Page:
Food at the Polls?
March 1, 2019
Food at the polls? Why? You're there to vote, not eat.
We Rotarians know why. We meet every week over food. We don't just have a talk or a meeting, we share a meal. We talk together over food.
Rotarians build good will and friendship one meal at a time. Our name tags, fines for cell phones, mixed gender tables, Happy Dollars, are secondary to the food in helping us get to know each other.
We who are citizens in Bennington need these opportunities in our civic life. Bennington uses the Australian ballot. This means Town Meeting is quite perfunctory, not a place where we labor together; the community does not show up. Instead we come to the polls the next day to vote.
In the Massachusetts and New Hampshire communities where I lived before I moved to Bennington 20 years ago Town Meeting was us discussing, agreeing, disagreeing, considering, listening, finally voting. At the end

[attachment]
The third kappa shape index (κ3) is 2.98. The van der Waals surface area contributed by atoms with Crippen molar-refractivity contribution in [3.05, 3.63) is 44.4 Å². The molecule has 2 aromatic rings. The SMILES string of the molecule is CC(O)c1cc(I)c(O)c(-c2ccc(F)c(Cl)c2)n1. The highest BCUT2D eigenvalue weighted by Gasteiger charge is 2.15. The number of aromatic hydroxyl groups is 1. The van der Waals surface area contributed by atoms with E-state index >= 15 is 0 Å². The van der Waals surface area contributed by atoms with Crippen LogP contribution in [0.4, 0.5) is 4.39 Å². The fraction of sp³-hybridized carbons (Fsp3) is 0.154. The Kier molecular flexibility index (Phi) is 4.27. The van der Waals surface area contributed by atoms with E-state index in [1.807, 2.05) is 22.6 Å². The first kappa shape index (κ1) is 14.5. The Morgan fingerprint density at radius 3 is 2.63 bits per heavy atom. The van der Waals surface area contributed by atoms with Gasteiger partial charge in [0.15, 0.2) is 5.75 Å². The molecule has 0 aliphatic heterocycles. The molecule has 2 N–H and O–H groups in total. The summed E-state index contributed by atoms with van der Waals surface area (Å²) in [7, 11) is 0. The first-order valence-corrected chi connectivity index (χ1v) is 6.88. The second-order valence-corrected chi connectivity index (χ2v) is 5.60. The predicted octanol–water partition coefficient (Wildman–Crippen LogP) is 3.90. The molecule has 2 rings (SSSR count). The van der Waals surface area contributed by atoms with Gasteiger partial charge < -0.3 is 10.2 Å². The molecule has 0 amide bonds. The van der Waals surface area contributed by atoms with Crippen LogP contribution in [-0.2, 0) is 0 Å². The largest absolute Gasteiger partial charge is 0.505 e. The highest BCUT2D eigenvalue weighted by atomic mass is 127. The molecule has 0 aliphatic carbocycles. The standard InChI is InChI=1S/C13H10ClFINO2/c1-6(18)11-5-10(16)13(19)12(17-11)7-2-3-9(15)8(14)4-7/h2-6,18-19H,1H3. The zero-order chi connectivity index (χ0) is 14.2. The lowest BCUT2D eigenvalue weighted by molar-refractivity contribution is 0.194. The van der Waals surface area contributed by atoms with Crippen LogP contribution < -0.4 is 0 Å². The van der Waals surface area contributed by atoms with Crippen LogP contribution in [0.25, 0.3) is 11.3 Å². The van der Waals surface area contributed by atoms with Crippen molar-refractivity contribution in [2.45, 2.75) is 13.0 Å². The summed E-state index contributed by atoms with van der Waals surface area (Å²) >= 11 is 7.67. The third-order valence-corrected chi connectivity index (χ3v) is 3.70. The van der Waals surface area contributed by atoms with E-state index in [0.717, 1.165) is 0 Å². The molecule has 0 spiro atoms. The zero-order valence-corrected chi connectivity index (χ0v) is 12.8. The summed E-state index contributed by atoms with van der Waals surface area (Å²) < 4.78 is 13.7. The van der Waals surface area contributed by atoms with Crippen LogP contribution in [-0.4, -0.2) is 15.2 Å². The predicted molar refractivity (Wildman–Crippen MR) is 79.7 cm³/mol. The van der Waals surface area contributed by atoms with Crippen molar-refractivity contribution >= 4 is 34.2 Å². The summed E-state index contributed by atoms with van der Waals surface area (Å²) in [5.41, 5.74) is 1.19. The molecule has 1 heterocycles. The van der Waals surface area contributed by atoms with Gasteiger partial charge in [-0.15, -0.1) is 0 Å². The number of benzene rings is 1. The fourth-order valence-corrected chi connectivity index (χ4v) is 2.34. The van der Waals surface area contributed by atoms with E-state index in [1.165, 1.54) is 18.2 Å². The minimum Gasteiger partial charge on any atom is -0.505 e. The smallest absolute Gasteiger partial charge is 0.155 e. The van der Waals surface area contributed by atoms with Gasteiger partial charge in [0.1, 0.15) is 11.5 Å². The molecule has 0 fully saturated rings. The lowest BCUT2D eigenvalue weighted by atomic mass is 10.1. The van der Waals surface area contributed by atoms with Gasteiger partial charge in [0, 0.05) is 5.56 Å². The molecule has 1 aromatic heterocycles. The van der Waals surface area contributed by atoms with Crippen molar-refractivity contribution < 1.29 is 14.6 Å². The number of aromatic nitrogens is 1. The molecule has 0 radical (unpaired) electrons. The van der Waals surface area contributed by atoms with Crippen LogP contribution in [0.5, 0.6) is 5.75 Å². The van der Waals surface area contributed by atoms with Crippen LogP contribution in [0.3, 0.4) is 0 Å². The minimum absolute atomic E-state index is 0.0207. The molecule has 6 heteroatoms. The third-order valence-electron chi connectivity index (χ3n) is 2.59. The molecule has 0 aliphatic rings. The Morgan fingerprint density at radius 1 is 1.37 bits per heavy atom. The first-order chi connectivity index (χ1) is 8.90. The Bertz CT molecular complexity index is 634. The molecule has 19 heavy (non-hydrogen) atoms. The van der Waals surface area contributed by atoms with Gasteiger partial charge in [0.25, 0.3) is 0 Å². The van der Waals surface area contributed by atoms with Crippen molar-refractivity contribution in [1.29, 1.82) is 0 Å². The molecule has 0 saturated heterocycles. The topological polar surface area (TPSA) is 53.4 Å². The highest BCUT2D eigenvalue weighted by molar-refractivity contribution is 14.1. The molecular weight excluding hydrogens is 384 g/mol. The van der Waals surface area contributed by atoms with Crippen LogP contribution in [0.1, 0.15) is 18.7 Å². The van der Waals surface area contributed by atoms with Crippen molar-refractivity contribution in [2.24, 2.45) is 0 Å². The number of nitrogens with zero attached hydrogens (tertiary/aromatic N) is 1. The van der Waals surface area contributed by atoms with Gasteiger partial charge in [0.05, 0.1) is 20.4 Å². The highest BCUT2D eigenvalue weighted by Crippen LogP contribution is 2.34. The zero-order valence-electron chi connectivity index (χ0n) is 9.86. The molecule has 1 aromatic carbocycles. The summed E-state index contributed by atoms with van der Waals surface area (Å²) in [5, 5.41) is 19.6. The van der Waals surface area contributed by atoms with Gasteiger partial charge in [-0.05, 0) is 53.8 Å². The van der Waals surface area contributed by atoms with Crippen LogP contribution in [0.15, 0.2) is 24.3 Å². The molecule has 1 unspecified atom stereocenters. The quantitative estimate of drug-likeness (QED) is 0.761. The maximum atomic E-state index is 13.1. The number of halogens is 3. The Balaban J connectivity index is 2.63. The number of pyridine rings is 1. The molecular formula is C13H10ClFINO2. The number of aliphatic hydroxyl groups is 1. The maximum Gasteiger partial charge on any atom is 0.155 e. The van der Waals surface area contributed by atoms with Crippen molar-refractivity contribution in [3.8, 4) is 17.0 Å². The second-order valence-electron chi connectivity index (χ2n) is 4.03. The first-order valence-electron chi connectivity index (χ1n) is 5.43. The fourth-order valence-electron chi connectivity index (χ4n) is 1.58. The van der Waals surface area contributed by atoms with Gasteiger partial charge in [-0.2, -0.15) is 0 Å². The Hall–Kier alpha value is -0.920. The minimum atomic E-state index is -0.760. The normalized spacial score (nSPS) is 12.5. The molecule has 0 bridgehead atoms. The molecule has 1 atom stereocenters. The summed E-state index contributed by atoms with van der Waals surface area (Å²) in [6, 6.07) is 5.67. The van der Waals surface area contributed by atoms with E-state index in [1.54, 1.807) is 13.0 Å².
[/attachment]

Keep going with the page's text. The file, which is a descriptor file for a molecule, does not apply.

we knew had done our job for our town, all of us together. I miss that sense of accomplishment.
That we can and do vote, make important decisions for our town is a cause for celebration. However, in Bennington there's none. Maybe a little drama when you walk past people with signs into the polling place. Then you greet the poll workers, give your name, pick up your ballot, mark it, slide it into the box. Maybe get a little sticker that says, "I voted". Done. The end.
Food used to be available at the polls. People met old friends, had conversations with those they only knew a little, even admired tables set up by non-profits – usually kids raising money for a project.
We Rotarians can start this again with coffee, tea, juice, donuts, cookies, fruit, vegetables – a reason to linger and build good will and better friendships for the whole town.
Author: Jane Radocchia
Sally Sugarman (Club Member & Windmill Editor)
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